IDEAS home Printed from
   My bibliography  Save this paper

Escaping the Curse of Oil? The Case of Gabon


  • Ludvig Söderling


This paper studies the prospects for sustainable growth and economic development in Gabon, in the face of a severe decline in its main source of income and growth, i.e. oil. A simple Computable General Equilibrium model is used to simulate the development of the non-oil economy under various assumptions. The results of the simulations underline Gabon's dependence on foreign financing-especially private-and its vulnerability to variations in oil prices. The potential role of an income stabilization fund is also discussed.

Suggested Citation

  • Ludvig Söderling, 2002. "Escaping the Curse of Oil? The Case of Gabon," IMF Working Papers 02/93, International Monetary Fund.
  • Handle: RePEc:imf:imfwpa:02/93

    Download full text from publisher

    File URL:
    Download Restriction: no

    References listed on IDEAS

    1. Stijns, Jean-Philippe C., 2005. "Natural resource abundance and economic growth revisited," Resources Policy, Elsevier, vol. 30(2), pages 107-130, June.
    2. Berthelemy, Jean-claude & Soderling, Ludvig, 2001. "The Role of Capital Accumulation, Adjustment and Structural Change for Economic Take-Off: Empirical Evidence from African Growth Episodes," World Development, Elsevier, vol. 29(2), pages 323-343, February.
    3. Acemoglu, Daron & Zilibotti, Fabrizio, 1997. "Was Prometheus Unbound by Chance? Risk, Diversification, and Growth," Journal of Political Economy, University of Chicago Press, vol. 105(4), pages 709-751, August.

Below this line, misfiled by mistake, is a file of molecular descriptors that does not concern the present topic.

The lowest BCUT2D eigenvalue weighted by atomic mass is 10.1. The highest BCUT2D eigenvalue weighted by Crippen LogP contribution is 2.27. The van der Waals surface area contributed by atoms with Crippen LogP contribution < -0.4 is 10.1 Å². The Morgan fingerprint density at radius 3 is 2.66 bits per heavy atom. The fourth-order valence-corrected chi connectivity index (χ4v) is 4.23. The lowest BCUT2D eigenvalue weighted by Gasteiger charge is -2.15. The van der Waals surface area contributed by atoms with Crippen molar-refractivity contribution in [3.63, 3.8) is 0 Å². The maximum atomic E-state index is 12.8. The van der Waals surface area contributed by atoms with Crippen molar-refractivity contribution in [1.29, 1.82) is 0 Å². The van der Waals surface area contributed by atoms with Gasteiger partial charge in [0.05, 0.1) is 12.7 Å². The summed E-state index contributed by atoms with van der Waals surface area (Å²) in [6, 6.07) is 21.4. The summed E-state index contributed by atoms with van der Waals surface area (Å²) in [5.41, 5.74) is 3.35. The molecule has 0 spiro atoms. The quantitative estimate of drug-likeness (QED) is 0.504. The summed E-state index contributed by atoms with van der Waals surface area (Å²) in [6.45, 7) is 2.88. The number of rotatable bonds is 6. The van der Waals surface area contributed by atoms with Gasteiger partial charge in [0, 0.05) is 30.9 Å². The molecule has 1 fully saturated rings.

4. Devarajan, Shantayanan & Easterley, William R. & Pack, Howard, 2001. "Is investment in Africa too low or too high : macro and micro evidence," Policy Research Working Paper Series 2519, The World Bank.
    5. Auty, Richard M., 2001. "The political economy of resource-driven growth," European Economic Review, Elsevier, vol. 45(4-6), pages 839-846, May.
    6. J. Bradford De Long & Lawrence H. Summers, 1991. "Equipment Investment and Economic Growth," The Quarterly Journal of Economics, Oxford University Press, vol. 106(2), pages 445-502.
    7. Amin Gutierrez de Pineres, Sheila & Ferrantino, Michael, 1997. "Export diversification and structural dynamics in the growth process: The case of Chile," Journal of Development Economics, Elsevier, vol. 52(2), pages 375-391, April.
    8. Angus Deaton, 1999. "Commodity Prices and Growth in Africa," Journal of Economic Perspectives, American Economic Association, vol. 13(3), pages 23-40, Summer.
    9. Mohsin S. Khan & Abdelhak S Senhadji, 2000. "Financial Development and Economic Growth; An Overview," IMF Working Papers 00/209, International Monetary Fund.
    10. Gylfason, Thorvaldur, 2001. "Natural resources, education, and economic development," European Economic Review, Elsevier, vol. 45(4-6), pages 847-859, May.
    11. Vito Tanzi, 1998. "Corruption Around the World; Causes, Consequences, Scope, and Cures," IMF Working Papers 98/63, International Monetary Fund.
    12. Ernesto Hernández-Catá, 2000. "Raising Growth and Investment in Sub-Saharan Africa; What Can be Done?," IMF Policy Discussion Papers 00/4, International Monetary Fund.
    13. Feenstra, Robert C. & Madani, Dorsati & Yang, Tzu-Han & Liang, Chi-Yuan, 1999. "Testing endogenous growth in South Korea and Taiwan," Journal of Development Economics, Elsevier, vol. 60(2), pages 317-341, December.